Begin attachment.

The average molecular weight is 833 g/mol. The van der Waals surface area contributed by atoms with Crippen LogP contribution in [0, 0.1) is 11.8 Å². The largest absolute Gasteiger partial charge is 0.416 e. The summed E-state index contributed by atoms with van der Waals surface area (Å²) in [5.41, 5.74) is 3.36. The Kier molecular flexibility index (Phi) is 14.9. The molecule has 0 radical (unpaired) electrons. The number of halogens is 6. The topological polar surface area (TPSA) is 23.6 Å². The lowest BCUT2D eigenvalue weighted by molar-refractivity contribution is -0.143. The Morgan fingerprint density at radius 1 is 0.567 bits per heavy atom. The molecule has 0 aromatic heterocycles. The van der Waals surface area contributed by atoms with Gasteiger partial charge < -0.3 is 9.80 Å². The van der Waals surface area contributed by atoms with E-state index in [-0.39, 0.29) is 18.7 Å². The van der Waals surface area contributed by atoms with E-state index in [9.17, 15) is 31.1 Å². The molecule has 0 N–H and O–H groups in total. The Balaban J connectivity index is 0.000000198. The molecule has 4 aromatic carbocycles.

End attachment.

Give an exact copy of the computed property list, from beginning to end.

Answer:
The average molecular weight is 833 g/mol. The van der Waals surface area contributed by atoms with Crippen LogP contribution in [0, 0.1) is 11.8 Å². The largest absolute Gasteiger partial charge is 0.416 e. The summed E-state index contributed by atoms with van der Waals surface area (Å²) in [5.41, 5.74) is 3.36. The Kier molecular flexibility index (Phi) is 14.9. The molecule has 0 radical (unpaired) electrons. The number of halogens is 6. The topological polar surface area (TPSA) is 23.6 Å². The lowest BCUT2D eigenvalue weighted by molar-refractivity contribution is -0.143. The Morgan fingerprint density at radius 1 is 0.567 bits per heavy atom. The molecule has 0 aromatic heterocycles. The van der Waals surface area contributed by atoms with Gasteiger partial charge < -0.3 is 9.80 Å². The van der Waals surface area contributed by atoms with E-state index in [-0.39, 0.29) is 18.7 Å². The van der Waals surface area contributed by atoms with E-state index in [9.17, 15) is 31.1 Å². The molecule has 0 N–H and O–H groups in total. The Balaban J connectivity index is 0.000000198. The molecule has 4 aromatic carbocycles.